Amazon hedges against the rise of the machines

March 20, 2012

By Robert Cyran
The author is a Reuters Breakingviews columnist. The opinions expressed are his own.

Is Amazon hedging itself against the rise of the machines? That’s one way to explain the kooky $775 million purchase of Kiva Systems. Either that or the online retailing giant’s founder Jeff Bezos has a robot fetish. It’s not clear what the deal offers Amazon shareholders. Automating Amazon’s warehouses makes sense. But buying Kiva droids, rather than their maker, seems the more rational approach.

There’s no doubt that Kiva’s orange robots have a big place in the future of supply chains. And after the initial outlay of $15 million for a giant warehouse, throwing in a few Kiva borgs helps to slash operating costs and speed the handling of goods. This explains why Kiva is growing roughly 80 percent annually, with sales approaching $150 million last year according to analysts.

Amazon undoubtedly needs some help – the company’s net margin was less than 2 percent last year as fulfillment costs rose 58 percent. Automation helps reduce these costs. Fewer workers need to be hired and items can be shipped faster, which means items can be sent by truck rather than pricier planes. It may also increase capital efficiency if warehouses can handle more items or inventory turnover quickens.

Yet it’s not obvious that Amazon needed to buy the cow when it could just purchase the milk. Kiva already sells lots of robots to companies ranging from Gap to Staples. For $775 million, Amazon could buy a lot of robots without the hassle of running a company that’s peripheral to its core business of selling apparel, books, music or toys. Instead, it’s paying five times estimated sales for what looks like a distraction.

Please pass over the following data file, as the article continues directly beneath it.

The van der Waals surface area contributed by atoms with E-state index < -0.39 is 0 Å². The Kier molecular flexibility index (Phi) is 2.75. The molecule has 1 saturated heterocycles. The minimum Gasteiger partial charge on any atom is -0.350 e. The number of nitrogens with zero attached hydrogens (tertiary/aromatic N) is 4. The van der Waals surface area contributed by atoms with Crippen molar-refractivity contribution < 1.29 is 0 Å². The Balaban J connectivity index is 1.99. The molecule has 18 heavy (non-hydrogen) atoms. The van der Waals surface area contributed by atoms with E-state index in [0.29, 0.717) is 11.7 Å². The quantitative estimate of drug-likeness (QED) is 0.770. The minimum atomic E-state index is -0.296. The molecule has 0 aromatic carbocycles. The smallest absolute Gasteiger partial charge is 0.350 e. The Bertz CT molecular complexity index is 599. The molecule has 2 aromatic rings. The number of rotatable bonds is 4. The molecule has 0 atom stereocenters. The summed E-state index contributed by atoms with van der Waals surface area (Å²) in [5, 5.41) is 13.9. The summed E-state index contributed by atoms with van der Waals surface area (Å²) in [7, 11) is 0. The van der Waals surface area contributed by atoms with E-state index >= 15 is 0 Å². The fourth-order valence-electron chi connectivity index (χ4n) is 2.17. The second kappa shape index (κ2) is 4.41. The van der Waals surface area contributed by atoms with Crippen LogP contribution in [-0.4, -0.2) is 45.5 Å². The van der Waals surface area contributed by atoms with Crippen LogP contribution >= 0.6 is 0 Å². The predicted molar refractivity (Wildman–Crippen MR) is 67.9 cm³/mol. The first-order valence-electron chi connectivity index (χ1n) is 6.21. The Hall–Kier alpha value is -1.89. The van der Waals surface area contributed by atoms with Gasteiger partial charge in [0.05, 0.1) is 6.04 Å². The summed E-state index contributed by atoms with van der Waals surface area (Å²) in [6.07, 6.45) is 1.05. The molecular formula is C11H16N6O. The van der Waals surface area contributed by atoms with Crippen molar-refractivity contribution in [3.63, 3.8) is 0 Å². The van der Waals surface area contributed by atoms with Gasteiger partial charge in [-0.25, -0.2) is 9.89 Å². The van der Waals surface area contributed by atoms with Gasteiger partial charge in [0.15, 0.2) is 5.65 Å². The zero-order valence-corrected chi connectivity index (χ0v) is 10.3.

There may be a strategic advantage to Amazon owning Kiva. While the company says it will continue to sell its robots to other firms, there may be ways to tailor the systems to fit best with Amazon’s warehouses and systems, giving it a leg up on online retailing rivals. But Kiva has plenty of rivals trying to build better robots that would gladly fill any void in the market. The machines may one day rise, but there’s no assurance Amazon’s pricy bet will.

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I agree that it’s difficult to justify an acquisition in which you either take on the task of supplying your competitors or pay for revenue that you’ll never realize. In this case though I think strategic concerns about a particular competitor, eBay, may help justify the acquisition.

With it’s purchase of GSI Commerce & a number of smaller companies over the last few years eBay has made a clear move into the e-commerce logistics space. With those additions eBay is one of the few companies that can rival Amazon’s ability to supply an end to end e-commerce infrastructure stack (web infrastructure, billing, and fulfillment).

Amazon obviously has a long competitive history with fellow e-commerce giant eBay, but it has also squared off against GSI a number of times. Following a public blowup in 2005 Toys R Us defected from Amazon’s fulfillment and storefront services to GSI commerce.
GSI also offers a direct competitor to Amazon Prime, dubbed Shoprunner, for customers at the web storefronts that it operates.

With this purchase Amazon could choose to deny eBay access to Kiva’s innovative technology, potentially damaging eBay’s ability to offer competitive rates for its 3rd party e-commerce services & Shoprunner.

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